What if they can’t?

I understand the problem, but what if the state can’t find a permanent place for the kids?

A child advocacy group said Tuesday that the state has failed to live up to a court settlement in which the state agreed to find permanent homes for more children in foster care.

Children’s Rights Inc. asked a federal judge to find the state in contempt of the 2005 settlement. In the settlement, the state Division of Family and Children Services agreed to meet 31 benchmarks for the foster children in Fulton and DeKalb counties.

Children’s Rights said DFCS has had mixed results in meeting the benchmarks but repeatedly has failed to meet two of the critical requirements. Officials for the advocacy group said that negotiations with the agency have broken down on those issues.

4 comments

  1. bucky says:

    Good point, Erick. Butt this is motion is more about attorney fees and proving a point than it is about children. Even the court-appointed monitors praised the state for the progress it had made in getting these kids out of foster care. The report on which Children’s Rights bases its contempt request says as follows:

    “The Accountability Agents want to recognize the State’s current practice efforts to help the
    children in this cohort achieve permanency as quickly as possible and not simply “manage by
    the numbers.” By December 31, 2006, the State was expected to help “at least” 35 percent of the
    cohort or approximately 500 children achieve permanency. In fact, the State’s performance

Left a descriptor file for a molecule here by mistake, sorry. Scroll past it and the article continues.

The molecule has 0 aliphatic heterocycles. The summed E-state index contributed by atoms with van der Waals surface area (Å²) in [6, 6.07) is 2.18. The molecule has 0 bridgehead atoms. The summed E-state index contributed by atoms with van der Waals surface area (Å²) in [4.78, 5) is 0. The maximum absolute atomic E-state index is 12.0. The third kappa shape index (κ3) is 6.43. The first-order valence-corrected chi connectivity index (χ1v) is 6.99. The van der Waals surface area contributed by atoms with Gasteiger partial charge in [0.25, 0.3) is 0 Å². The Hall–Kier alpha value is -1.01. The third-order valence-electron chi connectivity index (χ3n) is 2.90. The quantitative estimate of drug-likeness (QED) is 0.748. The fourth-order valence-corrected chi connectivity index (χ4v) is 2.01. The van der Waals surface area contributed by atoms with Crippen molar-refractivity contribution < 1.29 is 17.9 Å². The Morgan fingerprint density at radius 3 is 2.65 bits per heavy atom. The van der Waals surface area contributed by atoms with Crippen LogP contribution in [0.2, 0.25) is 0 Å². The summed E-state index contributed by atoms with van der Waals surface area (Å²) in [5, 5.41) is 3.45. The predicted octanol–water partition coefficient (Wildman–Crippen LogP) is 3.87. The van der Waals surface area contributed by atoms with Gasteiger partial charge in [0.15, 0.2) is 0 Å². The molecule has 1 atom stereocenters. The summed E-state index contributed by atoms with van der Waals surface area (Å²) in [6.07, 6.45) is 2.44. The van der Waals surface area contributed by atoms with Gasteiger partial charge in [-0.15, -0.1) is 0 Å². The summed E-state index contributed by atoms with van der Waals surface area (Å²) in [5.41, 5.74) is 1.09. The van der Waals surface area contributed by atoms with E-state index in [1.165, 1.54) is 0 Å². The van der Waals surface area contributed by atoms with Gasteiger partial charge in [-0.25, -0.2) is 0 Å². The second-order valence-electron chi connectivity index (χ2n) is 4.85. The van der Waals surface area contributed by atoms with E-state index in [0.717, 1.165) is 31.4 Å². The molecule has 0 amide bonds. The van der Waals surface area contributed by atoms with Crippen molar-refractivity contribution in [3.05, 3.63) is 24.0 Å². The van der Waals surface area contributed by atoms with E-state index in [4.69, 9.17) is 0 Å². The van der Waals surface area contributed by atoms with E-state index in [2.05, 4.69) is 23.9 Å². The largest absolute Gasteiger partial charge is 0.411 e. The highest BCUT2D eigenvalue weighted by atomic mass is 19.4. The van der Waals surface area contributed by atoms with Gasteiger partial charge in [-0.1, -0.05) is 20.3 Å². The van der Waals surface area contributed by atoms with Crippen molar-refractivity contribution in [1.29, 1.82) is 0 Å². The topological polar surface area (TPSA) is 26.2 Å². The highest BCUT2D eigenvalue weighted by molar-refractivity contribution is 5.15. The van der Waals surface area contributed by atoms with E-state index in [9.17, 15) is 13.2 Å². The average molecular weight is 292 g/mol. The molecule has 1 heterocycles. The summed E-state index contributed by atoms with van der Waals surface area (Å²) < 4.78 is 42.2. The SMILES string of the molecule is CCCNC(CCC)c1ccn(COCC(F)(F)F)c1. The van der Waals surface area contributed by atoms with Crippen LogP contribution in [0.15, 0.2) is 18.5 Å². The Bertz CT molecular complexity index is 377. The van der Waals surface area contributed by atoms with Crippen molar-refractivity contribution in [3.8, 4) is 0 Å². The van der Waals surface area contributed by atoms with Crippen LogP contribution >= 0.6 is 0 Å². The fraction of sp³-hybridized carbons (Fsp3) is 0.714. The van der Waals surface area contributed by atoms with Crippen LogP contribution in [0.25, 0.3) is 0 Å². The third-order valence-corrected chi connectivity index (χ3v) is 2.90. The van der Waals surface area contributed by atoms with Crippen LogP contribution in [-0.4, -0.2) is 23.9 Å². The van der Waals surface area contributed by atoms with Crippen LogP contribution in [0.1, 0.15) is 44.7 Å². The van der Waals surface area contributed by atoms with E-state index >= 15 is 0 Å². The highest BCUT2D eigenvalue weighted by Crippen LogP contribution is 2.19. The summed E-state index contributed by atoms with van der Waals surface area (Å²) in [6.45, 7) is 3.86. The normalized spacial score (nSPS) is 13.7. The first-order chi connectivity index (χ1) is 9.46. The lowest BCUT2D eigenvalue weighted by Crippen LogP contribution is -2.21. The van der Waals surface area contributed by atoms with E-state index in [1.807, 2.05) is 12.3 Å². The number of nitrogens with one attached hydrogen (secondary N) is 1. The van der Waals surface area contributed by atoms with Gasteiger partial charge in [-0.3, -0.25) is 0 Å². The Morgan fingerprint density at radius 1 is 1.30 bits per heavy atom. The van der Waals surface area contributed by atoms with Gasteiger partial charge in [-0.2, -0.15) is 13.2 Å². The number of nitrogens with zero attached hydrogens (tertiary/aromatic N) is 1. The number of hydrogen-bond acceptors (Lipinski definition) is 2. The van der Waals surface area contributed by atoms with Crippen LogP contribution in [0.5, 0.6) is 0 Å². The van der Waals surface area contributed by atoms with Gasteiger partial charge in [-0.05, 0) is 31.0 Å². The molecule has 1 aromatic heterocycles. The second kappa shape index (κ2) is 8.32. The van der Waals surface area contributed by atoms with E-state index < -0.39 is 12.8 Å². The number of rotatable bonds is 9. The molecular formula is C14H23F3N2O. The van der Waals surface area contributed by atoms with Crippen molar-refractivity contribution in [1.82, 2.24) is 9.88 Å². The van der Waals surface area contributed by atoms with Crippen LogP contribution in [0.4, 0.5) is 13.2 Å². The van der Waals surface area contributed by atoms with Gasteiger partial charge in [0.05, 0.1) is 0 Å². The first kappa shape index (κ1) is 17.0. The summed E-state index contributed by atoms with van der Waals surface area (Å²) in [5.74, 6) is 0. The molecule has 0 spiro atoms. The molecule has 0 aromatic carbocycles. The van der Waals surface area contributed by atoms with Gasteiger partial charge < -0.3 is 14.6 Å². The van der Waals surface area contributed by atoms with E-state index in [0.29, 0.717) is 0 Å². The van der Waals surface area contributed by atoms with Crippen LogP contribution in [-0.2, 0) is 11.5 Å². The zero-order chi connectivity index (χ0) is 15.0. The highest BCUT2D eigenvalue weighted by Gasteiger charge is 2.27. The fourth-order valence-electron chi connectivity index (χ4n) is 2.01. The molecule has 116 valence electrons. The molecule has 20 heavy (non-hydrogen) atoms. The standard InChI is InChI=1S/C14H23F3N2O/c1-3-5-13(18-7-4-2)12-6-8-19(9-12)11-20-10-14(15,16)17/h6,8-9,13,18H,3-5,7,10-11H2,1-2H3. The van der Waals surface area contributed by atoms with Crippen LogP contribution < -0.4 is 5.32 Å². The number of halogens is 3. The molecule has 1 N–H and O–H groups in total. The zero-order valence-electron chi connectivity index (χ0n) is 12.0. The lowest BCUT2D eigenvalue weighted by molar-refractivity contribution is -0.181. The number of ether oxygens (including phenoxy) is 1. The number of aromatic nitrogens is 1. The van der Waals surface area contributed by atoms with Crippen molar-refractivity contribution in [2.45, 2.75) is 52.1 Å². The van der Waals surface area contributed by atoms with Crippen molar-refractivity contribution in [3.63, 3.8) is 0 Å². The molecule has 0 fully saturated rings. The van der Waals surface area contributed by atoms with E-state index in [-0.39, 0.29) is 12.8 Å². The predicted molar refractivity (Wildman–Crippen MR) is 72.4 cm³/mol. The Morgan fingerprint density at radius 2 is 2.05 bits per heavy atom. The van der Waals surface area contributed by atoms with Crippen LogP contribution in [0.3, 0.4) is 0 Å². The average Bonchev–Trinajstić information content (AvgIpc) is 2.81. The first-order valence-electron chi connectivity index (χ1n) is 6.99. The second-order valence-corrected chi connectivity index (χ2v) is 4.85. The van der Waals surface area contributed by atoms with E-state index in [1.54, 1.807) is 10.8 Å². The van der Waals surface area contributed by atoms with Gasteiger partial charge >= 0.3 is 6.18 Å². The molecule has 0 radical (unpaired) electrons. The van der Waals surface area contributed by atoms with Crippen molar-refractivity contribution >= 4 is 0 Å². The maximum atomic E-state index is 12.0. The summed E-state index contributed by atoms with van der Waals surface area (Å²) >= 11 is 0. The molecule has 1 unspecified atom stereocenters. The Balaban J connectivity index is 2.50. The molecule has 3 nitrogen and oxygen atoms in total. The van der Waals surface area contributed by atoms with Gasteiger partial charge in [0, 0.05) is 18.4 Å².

went beyond the minimum and helped about 700 children achieve permanency. Ironically, this strong performance in period two made the period three threshold harder to attain. In the
    second period, 199 children in excess of the number needed to meet the standard achieved
    permanency. That was a positive development for those children, but having exited care in the
    second period, they did not count toward the period three standard. The Accountability Agents believe that in considering the State’s performance on Outcomes 9 and 10, the cumulative accomplishments since the Consent Decree are meaningful in addition to the performance in an individual reporting period.
    . . . . The average age of the children is 13 compared to 8 for the remaining in the Outcome 8 cohort. In addition, many of the remaining children have been in custody well over 24 months, with the average length of stay being 7.4 years. The children’s age and their length of time in care present serious challenges to achieving the next outcome threshold for these children.”

    So, where’s the willfulness required to sustain contempt?

  2. eehrhart says:

    Bucky,

    You are so right on point and if people only knew.

    The attorney welfare program on this suit is up around 20 million dollars of state taxpayer money.

    13 million alone to the attorney’s in the settlement consent order. Hidden deep in a reserve account at DHR’s budget. An obscene amount!

    Remember this is a case that never even went to trial. 13 million- talk about a racket.

    A lions share of money to New York liberals to come here and tell us how to care for Georgia’s children. AND yes that will set some of you off I am sure. I can hear the comments already: “Well you need someone too”

    If even half this money was spent on those kids instead of high priced law firms then the kids would be better served.

    To continue a concept from another thread just last week….a little research on the firm which raked in the lions share of the tax dollars and how much they gave to the daughter of the FED judge who decided the case, and her campaign for a certain superior court seat during the pendency of this lawsuit would be instructive to say the least with respect to money and influence in the judiciary.
    And oh the irony this firm who spent all the campaign dollars is usually called on when they want a quote for Common Cause!!

    Too rich really. Pun intended

  3. Jane says:

    Nancy Schaefer for DFAC director. That show the corporate and Bueacrat interests that helped defeat her. Let her REFORM the department.

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